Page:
8. How much pain have cost us the evils which have never happened.
9. Take things always by their smooth handle.
10. When angry, count ten, before you speak; if very angry, a hundred.
Jefferson wrote out this original list for a young man who was named in his same namesake, Thomas Jefferson Smith. Here's the letter which he included the list in... I like to believe Mr. Jefferson intended the insight for all of us.
To Thomas Jefferson Smith, February 21, 1825
This letter will, to you, be as one from the dead. The writer will be in the grave before you can weigh its counsels. Your affectionate and excellent father has requested that I would address to you something which might possibly have a favorable influence on the course of life you have to run, and I too, as a namesake, feel an interest in that course. Few words will be necessary, with good dispositions on your part. Adore God. Reverence and cherish your parents. Love your neighbor as yourself, and your country more than yourself. Be just. Be true. Murmur not at the ways of Providence. So shall the life into which you have entered, be the portal to one of eternal and ineffable bliss. And if to the dead it is permitted to care for the things of this world, every action of your life will be under my regard. Farewell.
- TH. Jefferson
While we're inflecting on what it means to live a good life, Jefferson also included a short poem with that same letter...
The portrait of a good man by the most sublime of poets, for your imitation...
Lord, who's the happy man that may to thy blest courts repair;
Not stranger-like to visit them but to inhabit there?
'Tis he whose every thought and deed by rules of virtue moves;
Whose generous tongue disdains to speak the thing his heart disproves.
Who never did a slander forge, his neighbor's fame to wound;
Nor hearken to a false report, by malice whispered round.
Who vice in all its pomp and power, can treat with just neglect;
And piety, though clothed in rages, religiously respect.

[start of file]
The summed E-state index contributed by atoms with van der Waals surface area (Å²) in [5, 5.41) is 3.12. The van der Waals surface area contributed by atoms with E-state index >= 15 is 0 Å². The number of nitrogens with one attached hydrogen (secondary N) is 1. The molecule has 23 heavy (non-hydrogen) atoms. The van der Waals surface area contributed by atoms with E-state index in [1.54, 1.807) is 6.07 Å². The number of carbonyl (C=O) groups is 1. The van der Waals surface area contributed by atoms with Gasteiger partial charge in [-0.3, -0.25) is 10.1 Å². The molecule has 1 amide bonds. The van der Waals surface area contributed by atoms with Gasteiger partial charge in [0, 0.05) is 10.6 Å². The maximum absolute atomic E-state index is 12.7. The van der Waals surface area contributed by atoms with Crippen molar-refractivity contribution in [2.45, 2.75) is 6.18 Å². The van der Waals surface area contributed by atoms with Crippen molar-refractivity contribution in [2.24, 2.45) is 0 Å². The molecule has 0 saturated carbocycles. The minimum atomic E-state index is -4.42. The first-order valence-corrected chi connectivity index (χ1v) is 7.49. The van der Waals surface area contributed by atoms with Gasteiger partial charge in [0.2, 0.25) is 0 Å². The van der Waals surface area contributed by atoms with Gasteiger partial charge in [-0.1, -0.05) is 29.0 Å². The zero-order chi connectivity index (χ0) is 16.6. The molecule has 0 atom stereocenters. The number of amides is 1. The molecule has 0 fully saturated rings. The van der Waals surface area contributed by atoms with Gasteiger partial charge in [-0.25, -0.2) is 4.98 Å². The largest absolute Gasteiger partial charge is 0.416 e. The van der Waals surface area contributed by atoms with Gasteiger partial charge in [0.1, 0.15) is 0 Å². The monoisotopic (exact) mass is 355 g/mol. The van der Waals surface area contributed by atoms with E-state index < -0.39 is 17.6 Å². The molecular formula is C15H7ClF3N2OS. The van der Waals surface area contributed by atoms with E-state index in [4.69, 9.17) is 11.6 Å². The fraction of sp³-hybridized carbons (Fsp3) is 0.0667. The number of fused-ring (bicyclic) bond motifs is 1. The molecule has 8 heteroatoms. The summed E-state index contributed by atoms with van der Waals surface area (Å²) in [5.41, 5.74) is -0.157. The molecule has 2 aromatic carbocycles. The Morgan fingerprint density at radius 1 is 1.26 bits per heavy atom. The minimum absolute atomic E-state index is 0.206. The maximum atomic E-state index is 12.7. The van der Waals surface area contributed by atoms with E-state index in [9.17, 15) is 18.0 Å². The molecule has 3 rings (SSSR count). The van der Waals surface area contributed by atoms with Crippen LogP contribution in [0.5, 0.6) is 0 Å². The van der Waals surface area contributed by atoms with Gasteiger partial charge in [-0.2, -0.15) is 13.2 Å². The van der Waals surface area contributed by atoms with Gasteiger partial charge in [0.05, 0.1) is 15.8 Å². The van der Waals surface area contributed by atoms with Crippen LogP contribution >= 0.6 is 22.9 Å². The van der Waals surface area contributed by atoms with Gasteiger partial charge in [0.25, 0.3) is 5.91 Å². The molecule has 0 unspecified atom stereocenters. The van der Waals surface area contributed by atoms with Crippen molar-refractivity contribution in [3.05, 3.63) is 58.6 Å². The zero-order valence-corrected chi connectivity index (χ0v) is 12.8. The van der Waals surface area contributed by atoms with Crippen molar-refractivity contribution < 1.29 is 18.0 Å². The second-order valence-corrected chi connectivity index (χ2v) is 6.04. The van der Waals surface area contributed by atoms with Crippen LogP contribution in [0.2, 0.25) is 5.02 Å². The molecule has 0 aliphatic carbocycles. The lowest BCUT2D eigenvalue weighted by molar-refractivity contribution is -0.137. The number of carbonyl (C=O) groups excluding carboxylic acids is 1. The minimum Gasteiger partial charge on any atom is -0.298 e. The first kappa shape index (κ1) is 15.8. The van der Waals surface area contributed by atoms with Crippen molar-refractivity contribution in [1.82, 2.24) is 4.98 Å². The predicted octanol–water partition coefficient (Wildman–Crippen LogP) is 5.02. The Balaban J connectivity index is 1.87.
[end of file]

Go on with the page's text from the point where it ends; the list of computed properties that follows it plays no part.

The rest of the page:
Who to his plighted vows and trust has ever firmly stood;
And though he promise to his loss, he makes his promise good.
Whose soul in usury disdains his treasure to employ;
Whom no rewards can ever bribe the guiltless to destroy.
The man, who, by his steady course, has happiness insur'd.
When earth's foundations shake, shall stand, by Providence secur'd.
The above notes TeeJ took during the Bush address was taken straight from a transcript of Bush's speech from his campaign website. I would've had TeeJ elucidate them a little more but honestly I tried to limit the content to something I felt TeeJ would've pointed out.
Citing quotes used in the above entry,
"Independence of the will of the nation is a solecism, at least in a republican government." - To Thomas Ritchie, 1820
This next quote was modified and used to refer to Muslim terrorists instead of Napoleon, I felt the context of being tyrannical still fit,
"Bonaparte hates our government because it is a living libel on his." - To William Duane, 1810
The quote "Government big enough to supply everything you need is big enough to take everything you have." is often attributed to Jefferson, but I'm uncertain if he actually said it because I could not find the source. Some people are out claiming it is not a Jefferson quote. I personally believe it is, but if it isn't, it's surely something Jefferson would've believed.
One last quote used that was definitely a Jefferson original...
"Peace, commerce, and honest friendship with all nations, entangling alliances with none." Thomas Jefferson, First Inaugural Address, March 4, 1801
It's a pity to see such good advice go to waste. Observe Jefferson's canons if you have the time and remember them. Monticello.org is even selling a small framed version of these ten rules which you can hang on your wall, and while it looks a little overpriced, I think I'll buy one for my wall one of these days.